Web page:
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Can we manage all-inclusive honesty?

Of all the challenges facing modern society, I wonder if one of the biggest might be honesty. Often, it seems we’re inclined to conceal, to hide our motivations, or justify them somehow over and above the interests of others. Personally, socially, politically, economically, on every level it seems telling the truth isn’t easy or commonplace.

So, it’s interesting how, surrounding that, technology now seems to be demanding it of us. Well, perhaps not technology itself, but the uses we’re putting it to and functions it’s serving. The internet, providing both a permanent record and a multifaceted reflection of global interactions, seems to be holding people to new standards of accountability in a world where little tends to stay hidden (see Notes One).

Faced with that interconnected web of information, it’s hard to imagine how anything short of complete awareness and relentless transparency can quite stand up. Which is both daunting and exhilarating. It’s hard to speak when your ideas will likely be met with every possible alternative interpretation or perspective. It’s hard to navigate that space when you don’t know what’s going to be thrown at you or how best to respond; and when those responses might linger forever to haunt you.

Ideally, I suppose, it’s through talking that we bridge the gaps between us? Now we’re in this situation where we can come to hear and understand all these different perspectives, we can begin piecing together that bigger picture to understand how our shared past and present impacts different people and places. This sense of communicating, of sharing what we have in common.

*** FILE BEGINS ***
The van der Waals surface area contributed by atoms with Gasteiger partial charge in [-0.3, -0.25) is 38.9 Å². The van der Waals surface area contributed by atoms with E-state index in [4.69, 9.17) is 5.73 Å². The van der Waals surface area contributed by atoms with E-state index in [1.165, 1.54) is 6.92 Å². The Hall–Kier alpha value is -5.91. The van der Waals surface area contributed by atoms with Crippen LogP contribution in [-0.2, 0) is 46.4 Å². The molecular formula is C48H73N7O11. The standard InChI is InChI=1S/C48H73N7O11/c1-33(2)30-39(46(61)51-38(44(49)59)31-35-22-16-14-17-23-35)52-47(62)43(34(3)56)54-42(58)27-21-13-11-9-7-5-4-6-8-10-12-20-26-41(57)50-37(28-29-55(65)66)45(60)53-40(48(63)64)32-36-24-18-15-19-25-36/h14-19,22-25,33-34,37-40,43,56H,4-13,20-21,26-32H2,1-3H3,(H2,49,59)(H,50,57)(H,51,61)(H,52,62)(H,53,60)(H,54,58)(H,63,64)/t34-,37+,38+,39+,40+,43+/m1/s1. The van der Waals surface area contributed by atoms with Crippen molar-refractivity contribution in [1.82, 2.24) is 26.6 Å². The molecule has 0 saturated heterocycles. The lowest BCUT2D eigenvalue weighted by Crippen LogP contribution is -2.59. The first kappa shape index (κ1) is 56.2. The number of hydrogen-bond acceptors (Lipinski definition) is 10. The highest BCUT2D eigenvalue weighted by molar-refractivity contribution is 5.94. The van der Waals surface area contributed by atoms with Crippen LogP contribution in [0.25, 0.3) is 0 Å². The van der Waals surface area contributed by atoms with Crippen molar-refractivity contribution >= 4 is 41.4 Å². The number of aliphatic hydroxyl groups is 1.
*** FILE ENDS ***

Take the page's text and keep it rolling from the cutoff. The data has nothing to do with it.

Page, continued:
But that’s never easy. Even between a handful of people you’ll likely find almost insurmountable differences. The global impacts of history aren’t going to be easily resolved; countries, and the disparate groupings within them, having taken very different paths, reaching different conclusions and feeling vastly different ways about our one, shared reality.

Within all that, where does honesty lie? Is there going to be a simple path, a dominant narrative that succeeds in squeezing out the others? Or is this going to be a more complicated dialogue where we acknowledge mistakes or consequences, put ourselves in the shoes of those who’ve been affected by conflicting priorities, and somehow reach a degree of compromise that might be considered respectfully ‘honest’?

With this new awareness encompassing us all, we perhaps can’t avoid difficult conversations; but how best to approach them is surely still working itself out (Notes Two). Imagining those realities we’re exposed to through the slightly inhuman medium of technology; stretching our sense of self enough to accommodate the divergent experiences of others; evaluating complicated situations wisely are all huge challenges.

Even more so, then, is how we bring young people into that environment (Notes Three). If we’re sweeping away the complex realities that are becoming increasingly apparent, don’t we risk youth losing trust in our logic and sense of responsibility? Broaching such conversations seems so important in a world where we perhaps can’t avoid the truth.

Notes and References:

Note 1: Does anything exist in isolation?
Note 1: History’s role in modern culture
Note 1: What if it all means something?
Note 2: Value in visible impacts
Note 2: Apparent difficulty in finding a voice
Note 2: Listening, tolerance & communication
Note 2: What’s neutral?
Note 3: Ideas around education & responsibility
Note 3: Mirrors we offer one another

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